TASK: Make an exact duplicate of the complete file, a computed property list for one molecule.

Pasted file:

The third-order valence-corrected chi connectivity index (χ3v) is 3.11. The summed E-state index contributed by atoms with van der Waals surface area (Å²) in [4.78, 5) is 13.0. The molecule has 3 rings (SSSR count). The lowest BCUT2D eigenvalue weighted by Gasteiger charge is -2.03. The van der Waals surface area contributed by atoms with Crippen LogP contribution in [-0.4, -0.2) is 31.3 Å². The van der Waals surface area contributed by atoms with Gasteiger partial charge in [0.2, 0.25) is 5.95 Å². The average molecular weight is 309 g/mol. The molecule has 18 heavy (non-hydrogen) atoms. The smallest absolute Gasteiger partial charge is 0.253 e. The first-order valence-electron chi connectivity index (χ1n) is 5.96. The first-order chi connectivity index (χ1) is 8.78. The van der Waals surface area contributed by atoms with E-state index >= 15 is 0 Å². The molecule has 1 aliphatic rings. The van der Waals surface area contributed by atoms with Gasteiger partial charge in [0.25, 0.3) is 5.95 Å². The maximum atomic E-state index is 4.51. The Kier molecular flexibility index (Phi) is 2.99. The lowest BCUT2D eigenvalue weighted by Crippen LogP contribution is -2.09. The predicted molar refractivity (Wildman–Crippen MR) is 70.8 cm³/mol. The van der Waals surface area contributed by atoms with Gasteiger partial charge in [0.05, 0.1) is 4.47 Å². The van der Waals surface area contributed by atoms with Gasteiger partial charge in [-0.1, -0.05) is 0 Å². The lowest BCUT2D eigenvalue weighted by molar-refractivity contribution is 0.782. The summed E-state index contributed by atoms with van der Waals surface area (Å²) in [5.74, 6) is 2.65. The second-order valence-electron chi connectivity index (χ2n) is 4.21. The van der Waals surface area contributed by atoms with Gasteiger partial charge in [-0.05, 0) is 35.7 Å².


The third-order valence-corrected chi connectivity index (χ3v) is 3.11. The summed E-state index contributed by atoms with van der Waals surface area (Å²) in [4.78, 5) is 13.0. The molecule has 3 rings (SSSR count). The lowest BCUT2D eigenvalue weighted by Gasteiger charge is -2.03. The van der Waals surface area contributed by atoms with Crippen LogP contribution in [-0.4, -0.2) is 31.3 Å². The van der Waals surface area contributed by atoms with Gasteiger partial charge in [0.2, 0.25) is 5.95 Å². The average molecular weight is 309 g/mol. The molecule has 18 heavy (non-hydrogen) atoms. The smallest absolute Gasteiger partial charge is 0.253 e. The first-order valence-electron chi connectivity index (χ1n) is 5.96. The first-order chi connectivity index (χ1) is 8.78. The van der Waals surface area contributed by atoms with E-state index >= 15 is 0 Å². The molecule has 1 aliphatic rings. The van der Waals surface area contributed by atoms with Gasteiger partial charge in [0.25, 0.3) is 5.95 Å². The maximum atomic E-state index is 4.51. The Kier molecular flexibility index (Phi) is 2.99. The lowest BCUT2D eigenvalue weighted by Crippen LogP contribution is -2.09. The predicted molar refractivity (Wildman–Crippen MR) is 70.8 cm³/mol. The van der Waals surface area contributed by atoms with Gasteiger partial charge in [0.05, 0.1) is 4.47 Å². The van der Waals surface area contributed by atoms with Gasteiger partial charge in [-0.1, -0.05) is 0 Å². The lowest BCUT2D eigenvalue weighted by molar-refractivity contribution is 0.782. The summed E-state index contributed by atoms with van der Waals surface area (Å²) in [5.74, 6) is 2.65. The second-order valence-electron chi connectivity index (χ2n) is 4.21. The van der Waals surface area contributed by atoms with Gasteiger partial charge in [-0.05, 0) is 35.7 Å².